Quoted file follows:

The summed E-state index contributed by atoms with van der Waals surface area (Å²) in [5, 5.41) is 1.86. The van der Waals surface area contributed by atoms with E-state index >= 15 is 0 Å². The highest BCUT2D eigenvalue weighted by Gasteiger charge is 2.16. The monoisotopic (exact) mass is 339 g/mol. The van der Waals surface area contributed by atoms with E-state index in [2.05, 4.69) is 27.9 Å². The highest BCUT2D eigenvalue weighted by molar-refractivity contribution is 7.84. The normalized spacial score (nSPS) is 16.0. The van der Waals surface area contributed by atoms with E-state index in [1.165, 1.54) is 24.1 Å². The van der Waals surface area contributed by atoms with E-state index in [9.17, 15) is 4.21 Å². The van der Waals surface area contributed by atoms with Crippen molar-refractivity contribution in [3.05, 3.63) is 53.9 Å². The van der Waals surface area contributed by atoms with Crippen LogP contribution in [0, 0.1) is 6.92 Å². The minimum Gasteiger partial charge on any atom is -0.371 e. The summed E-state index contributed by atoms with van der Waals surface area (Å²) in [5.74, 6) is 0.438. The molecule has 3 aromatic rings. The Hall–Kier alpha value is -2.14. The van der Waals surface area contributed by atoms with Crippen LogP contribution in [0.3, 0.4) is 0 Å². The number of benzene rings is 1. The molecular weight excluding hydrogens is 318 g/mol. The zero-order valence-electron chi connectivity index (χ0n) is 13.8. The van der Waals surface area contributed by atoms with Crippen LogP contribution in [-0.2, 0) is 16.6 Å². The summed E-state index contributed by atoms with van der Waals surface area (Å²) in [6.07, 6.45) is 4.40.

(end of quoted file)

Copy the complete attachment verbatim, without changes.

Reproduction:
The summed E-state index contributed by atoms with van der Waals surface area (Å²) in [5, 5.41) is 1.86. The van der Waals surface area contributed by atoms with E-state index >= 15 is 0 Å². The highest BCUT2D eigenvalue weighted by Gasteiger charge is 2.16. The monoisotopic (exact) mass is 339 g/mol. The van der Waals surface area contributed by atoms with E-state index in [2.05, 4.69) is 27.9 Å². The highest BCUT2D eigenvalue weighted by molar-refractivity contribution is 7.84. The normalized spacial score (nSPS) is 16.0. The van der Waals surface area contributed by atoms with E-state index in [1.165, 1.54) is 24.1 Å². The van der Waals surface area contributed by atoms with E-state index in [9.17, 15) is 4.21 Å². The van der Waals surface area contributed by atoms with Crippen molar-refractivity contribution in [3.05, 3.63) is 53.9 Å². The van der Waals surface area contributed by atoms with Crippen LogP contribution in [0, 0.1) is 6.92 Å². The minimum Gasteiger partial charge on any atom is -0.371 e. The summed E-state index contributed by atoms with van der Waals surface area (Å²) in [5.74, 6) is 0.438. The molecule has 3 aromatic rings. The Hall–Kier alpha value is -2.14. The van der Waals surface area contributed by atoms with Crippen LogP contribution in [0.3, 0.4) is 0 Å². The number of benzene rings is 1. The molecular weight excluding hydrogens is 318 g/mol. The zero-order valence-electron chi connectivity index (χ0n) is 13.8. The van der Waals surface area contributed by atoms with Crippen LogP contribution in [-0.2, 0) is 16.6 Å². The summed E-state index contributed by atoms with van der Waals surface area (Å²) in [6.07, 6.45) is 4.40.